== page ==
After my last blog post, on democracy and its shortcomings, I had originally planned to plough on into a discussion on capitalism, as another bright and breezy topic (!). But there has been some interesting feedback  and discussion on democracy, and I’d like to share a few more ideas that have emerged since my last post, mostly around global governance.



A friend drew my attention to Angus Forbes’s call for a Global Planetary Authority. On their website they say:

“After 250 years of the increasingly destructive Anthropocene, a separate authority needs to be set up to protect and enhance the natural assets of our incredible planet for the next 1000 years. We now run a biosphere. We have joined mother nature in the driving seat. We are the first species ever to do so and we are doing a terrible job because we are not properly organised… So we have to create a global authority that is fit for purpose, designed specifically to do the job of protecting a biosphere.”

To this end, the VoteGPA campaign is looking to garner one and a half billion votes, saying that this will give them the mandate to create a GPA.

Somehow the GPA makes me think of the Jedi Council…

I agree with Forbes on the following points:

  1. the relationship between humans and nature has fundamentally shifted, and we would be disingenuous to pretend that we don’t have the power to destroy our biosphere, or at least materially alter it for the worse (the book Defiant Earth is a gut-punching wake up call on this topic)
  2. attempting to avoid ecological disaster through on a nation state basis, as in the UN conferences on climate change where delegates seek to protect their national interests, is not working – we need to recognise that, no matter what country we come from, we all live on the same planet, connected by our oceans and our atmosphere.

However, I have a lot of reservations about the feasibility and conceptual basis of a GPA. On the feasibility, even if he manages to gather the one and a half billion votes, I don’t see the Putins or Trumps of this world bowing down meekly and allowing the GPA to levy taxes on their citizens to support its work.

And conceptually, it feels very “dominator” to me – a small central authority of “experts” imposing its will on the rest of the world. Isn’t this the kind of oligarchy that we’re trying to move away from?

I fundamentally believe that we need to move out of our current dominator culture and into a mindset of partnership, in which we acknowledge that everything and everybody is connected, and gather together to co-create a better future.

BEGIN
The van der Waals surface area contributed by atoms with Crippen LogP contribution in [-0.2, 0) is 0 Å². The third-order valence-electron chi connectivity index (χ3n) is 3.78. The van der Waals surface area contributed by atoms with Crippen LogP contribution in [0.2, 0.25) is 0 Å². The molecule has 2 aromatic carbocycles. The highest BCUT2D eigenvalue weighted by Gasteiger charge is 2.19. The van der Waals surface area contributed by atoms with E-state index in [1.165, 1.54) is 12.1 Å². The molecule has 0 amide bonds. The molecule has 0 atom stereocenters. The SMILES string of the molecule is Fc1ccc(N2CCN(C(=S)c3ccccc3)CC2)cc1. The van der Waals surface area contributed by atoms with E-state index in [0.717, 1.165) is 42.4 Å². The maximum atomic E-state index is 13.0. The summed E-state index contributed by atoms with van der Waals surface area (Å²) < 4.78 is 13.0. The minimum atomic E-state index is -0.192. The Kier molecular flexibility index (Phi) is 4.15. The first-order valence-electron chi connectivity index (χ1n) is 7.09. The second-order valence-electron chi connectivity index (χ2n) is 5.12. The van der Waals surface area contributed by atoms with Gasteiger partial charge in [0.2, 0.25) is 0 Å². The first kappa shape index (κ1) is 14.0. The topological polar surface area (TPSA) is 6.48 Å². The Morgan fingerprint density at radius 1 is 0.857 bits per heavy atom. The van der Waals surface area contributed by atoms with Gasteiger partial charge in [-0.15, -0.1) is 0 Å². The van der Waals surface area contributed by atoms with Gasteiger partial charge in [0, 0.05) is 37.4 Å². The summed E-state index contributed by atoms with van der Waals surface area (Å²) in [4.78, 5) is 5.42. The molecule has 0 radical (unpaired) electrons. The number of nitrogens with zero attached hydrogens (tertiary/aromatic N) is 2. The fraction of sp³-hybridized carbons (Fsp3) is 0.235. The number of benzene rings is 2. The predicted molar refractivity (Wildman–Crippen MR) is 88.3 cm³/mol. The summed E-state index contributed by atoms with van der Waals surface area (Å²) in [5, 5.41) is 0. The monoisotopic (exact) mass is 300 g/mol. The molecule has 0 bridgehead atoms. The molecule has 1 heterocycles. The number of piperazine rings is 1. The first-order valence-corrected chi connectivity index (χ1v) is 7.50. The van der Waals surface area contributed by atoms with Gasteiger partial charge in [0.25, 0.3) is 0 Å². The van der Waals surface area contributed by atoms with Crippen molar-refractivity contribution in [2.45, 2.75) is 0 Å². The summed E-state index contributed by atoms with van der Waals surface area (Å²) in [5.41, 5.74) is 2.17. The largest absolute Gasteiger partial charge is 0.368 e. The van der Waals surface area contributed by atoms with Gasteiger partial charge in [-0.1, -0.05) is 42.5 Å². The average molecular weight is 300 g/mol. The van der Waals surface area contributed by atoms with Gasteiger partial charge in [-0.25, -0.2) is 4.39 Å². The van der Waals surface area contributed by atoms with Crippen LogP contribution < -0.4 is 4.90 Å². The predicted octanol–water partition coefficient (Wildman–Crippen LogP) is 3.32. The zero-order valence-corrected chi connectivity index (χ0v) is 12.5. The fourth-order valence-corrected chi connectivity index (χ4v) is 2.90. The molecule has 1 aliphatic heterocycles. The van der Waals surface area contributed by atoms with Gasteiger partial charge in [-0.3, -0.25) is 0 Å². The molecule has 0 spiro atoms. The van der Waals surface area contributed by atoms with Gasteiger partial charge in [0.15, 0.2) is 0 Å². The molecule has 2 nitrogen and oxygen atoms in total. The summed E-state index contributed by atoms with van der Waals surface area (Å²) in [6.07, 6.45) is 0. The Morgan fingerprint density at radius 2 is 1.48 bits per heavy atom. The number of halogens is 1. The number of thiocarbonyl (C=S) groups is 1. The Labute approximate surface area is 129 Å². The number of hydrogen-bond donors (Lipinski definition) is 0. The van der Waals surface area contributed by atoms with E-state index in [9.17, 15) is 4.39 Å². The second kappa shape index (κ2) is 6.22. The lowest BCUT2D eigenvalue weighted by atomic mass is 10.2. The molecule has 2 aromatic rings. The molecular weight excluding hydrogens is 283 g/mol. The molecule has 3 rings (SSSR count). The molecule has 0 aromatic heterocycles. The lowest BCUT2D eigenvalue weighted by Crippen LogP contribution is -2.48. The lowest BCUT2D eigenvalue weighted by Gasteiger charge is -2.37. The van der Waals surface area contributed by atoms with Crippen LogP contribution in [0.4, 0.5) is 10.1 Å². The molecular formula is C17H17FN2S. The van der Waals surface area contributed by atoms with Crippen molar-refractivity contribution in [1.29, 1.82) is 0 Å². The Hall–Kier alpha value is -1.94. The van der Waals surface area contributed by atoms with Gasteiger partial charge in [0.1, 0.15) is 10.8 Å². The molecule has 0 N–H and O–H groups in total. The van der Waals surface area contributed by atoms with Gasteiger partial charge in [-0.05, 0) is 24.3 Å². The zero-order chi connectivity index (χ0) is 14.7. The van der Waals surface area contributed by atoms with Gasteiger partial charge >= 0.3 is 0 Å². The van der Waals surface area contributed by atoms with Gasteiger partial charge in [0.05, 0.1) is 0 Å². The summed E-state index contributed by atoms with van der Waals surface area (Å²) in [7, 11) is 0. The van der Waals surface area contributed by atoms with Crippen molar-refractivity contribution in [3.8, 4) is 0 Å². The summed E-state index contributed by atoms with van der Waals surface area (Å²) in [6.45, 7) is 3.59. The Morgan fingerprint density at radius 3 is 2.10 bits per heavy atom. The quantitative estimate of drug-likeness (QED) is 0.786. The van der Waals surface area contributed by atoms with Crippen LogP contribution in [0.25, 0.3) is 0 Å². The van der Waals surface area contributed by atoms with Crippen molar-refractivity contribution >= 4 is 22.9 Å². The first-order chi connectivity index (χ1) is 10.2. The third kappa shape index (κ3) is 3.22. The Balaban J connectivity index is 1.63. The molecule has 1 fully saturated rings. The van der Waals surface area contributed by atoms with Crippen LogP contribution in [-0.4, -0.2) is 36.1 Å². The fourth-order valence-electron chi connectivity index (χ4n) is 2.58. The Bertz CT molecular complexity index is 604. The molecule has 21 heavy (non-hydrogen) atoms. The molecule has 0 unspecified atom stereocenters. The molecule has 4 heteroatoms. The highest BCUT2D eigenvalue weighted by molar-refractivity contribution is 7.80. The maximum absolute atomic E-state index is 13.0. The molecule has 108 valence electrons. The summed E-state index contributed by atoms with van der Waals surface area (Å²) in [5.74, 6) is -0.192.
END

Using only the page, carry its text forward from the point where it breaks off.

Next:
I am a member of the Great Transition Network, and we’re currently having a discussion around a proposal for a WPP written by Heikki Patomäki, a Finnish political scientist. The idea is to create a transnational association dedicated to democratic principles and processes that, under an umbrella of shared principles and aims, spawns a vast network of semiautonomous nodes at all levels.

I agree with him that there is an urgent need for political action on a global level, that “shared problems require shared action”, and that “A sustainable global future will be impossible without a fundamental shift from the dominant national mythos to a global worldview”.

Most of the critiques that I have read so far centre on the fact that a WPP would face the same problems that undermine the effectiveness of the national political parties we already have – that no country is willing to put itself at a competitive disadvantage by doing what is necessary rather than what is economically expedient.



We all take the leap together

A couple of alternative models have emerged from the discussion. The Simultaneous Policy concept (SIMPOL) consists of a series of multi-issue global problem-solving policy packages, each of which is to be implemented by all or sufficient nations simultaneously, on the same date, so that no nation loses out. Citizens who join the campaign can contribute to the design of those policies and to getting them implemented. By joining the campaign, citizens agree to ‘give strong voting preference in all future national elections to politicians or parties that have signed a pledge to implement SIMPOL simultaneously alongside other governments, to the probable exclusion of those who choose not to sign’. This pledge (the ‘Pledge’) commits a politician, party, or government to implement SIMPOL’s policies alongside other governments, if and when sufficient other governments have also signed on, and SIMPOL only gets implemented if and when all or sufficient nations have similarly signed up.